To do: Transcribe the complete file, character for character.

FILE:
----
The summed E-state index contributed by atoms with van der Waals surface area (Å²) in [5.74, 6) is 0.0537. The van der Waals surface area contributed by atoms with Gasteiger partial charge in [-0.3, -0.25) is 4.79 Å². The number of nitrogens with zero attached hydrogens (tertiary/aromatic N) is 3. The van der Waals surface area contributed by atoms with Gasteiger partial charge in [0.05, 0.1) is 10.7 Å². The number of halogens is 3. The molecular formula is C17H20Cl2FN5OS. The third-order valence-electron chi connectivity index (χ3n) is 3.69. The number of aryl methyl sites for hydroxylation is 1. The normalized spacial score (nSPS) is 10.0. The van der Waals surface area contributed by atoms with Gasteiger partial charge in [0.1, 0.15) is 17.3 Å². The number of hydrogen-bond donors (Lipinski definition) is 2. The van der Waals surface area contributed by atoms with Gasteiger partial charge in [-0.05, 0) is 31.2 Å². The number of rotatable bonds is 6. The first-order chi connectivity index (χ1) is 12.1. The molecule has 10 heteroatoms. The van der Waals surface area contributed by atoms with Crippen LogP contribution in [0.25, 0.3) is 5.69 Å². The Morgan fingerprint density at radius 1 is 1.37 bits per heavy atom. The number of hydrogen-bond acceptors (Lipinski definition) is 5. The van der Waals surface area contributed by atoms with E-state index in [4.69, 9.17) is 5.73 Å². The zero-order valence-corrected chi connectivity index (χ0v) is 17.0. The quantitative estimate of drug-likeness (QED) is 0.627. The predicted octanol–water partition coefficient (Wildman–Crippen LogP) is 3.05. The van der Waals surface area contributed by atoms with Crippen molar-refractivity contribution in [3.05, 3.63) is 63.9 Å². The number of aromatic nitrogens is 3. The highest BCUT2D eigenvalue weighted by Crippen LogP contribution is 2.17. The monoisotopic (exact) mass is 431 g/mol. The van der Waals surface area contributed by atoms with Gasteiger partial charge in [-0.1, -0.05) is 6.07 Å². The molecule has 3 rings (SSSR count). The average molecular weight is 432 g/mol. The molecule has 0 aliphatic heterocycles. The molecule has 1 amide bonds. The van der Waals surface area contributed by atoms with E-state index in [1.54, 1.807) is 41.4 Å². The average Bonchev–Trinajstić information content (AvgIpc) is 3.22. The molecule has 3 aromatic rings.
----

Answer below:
The summed E-state index contributed by atoms with van der Waals surface area (Å²) in [5.74, 6) is 0.0537. The van der Waals surface area contributed by atoms with Gasteiger partial charge in [-0.3, -0.25) is 4.79 Å². The number of nitrogens with zero attached hydrogens (tertiary/aromatic N) is 3. The van der Waals surface area contributed by atoms with Gasteiger partial charge in [0.05, 0.1) is 10.7 Å². The number of halogens is 3. The molecular formula is C17H20Cl2FN5OS. The third-order valence-electron chi connectivity index (χ3n) is 3.69. The number of aryl methyl sites for hydroxylation is 1. The normalized spacial score (nSPS) is 10.0. The van der Waals surface area contributed by atoms with Gasteiger partial charge in [0.1, 0.15) is 17.3 Å². The number of hydrogen-bond donors (Lipinski definition) is 2. The van der Waals surface area contributed by atoms with Gasteiger partial charge in [-0.05, 0) is 31.2 Å². The number of rotatable bonds is 6. The first-order chi connectivity index (χ1) is 12.1. The molecule has 10 heteroatoms. The van der Waals surface area contributed by atoms with Crippen LogP contribution in [0.25, 0.3) is 5.69 Å². The Morgan fingerprint density at radius 1 is 1.37 bits per heavy atom. The number of hydrogen-bond acceptors (Lipinski definition) is 5. The van der Waals surface area contributed by atoms with E-state index in [4.69, 9.17) is 5.73 Å². The zero-order valence-corrected chi connectivity index (χ0v) is 17.0. The quantitative estimate of drug-likeness (QED) is 0.627. The predicted octanol–water partition coefficient (Wildman–Crippen LogP) is 3.05. The van der Waals surface area contributed by atoms with Crippen molar-refractivity contribution in [3.05, 3.63) is 63.9 Å². The number of aromatic nitrogens is 3. The highest BCUT2D eigenvalue weighted by Crippen LogP contribution is 2.17. The monoisotopic (exact) mass is 431 g/mol. The van der Waals surface area contributed by atoms with Gasteiger partial charge in [-0.1, -0.05) is 6.07 Å². The molecule has 3 rings (SSSR count). The average molecular weight is 432 g/mol. The molecule has 0 aliphatic heterocycles. The molecule has 1 amide bonds. The van der Waals surface area contributed by atoms with E-state index in [1.54, 1.807) is 41.4 Å². The average Bonchev–Trinajstić information content (AvgIpc) is 3.22. The molecule has 3 aromatic rings.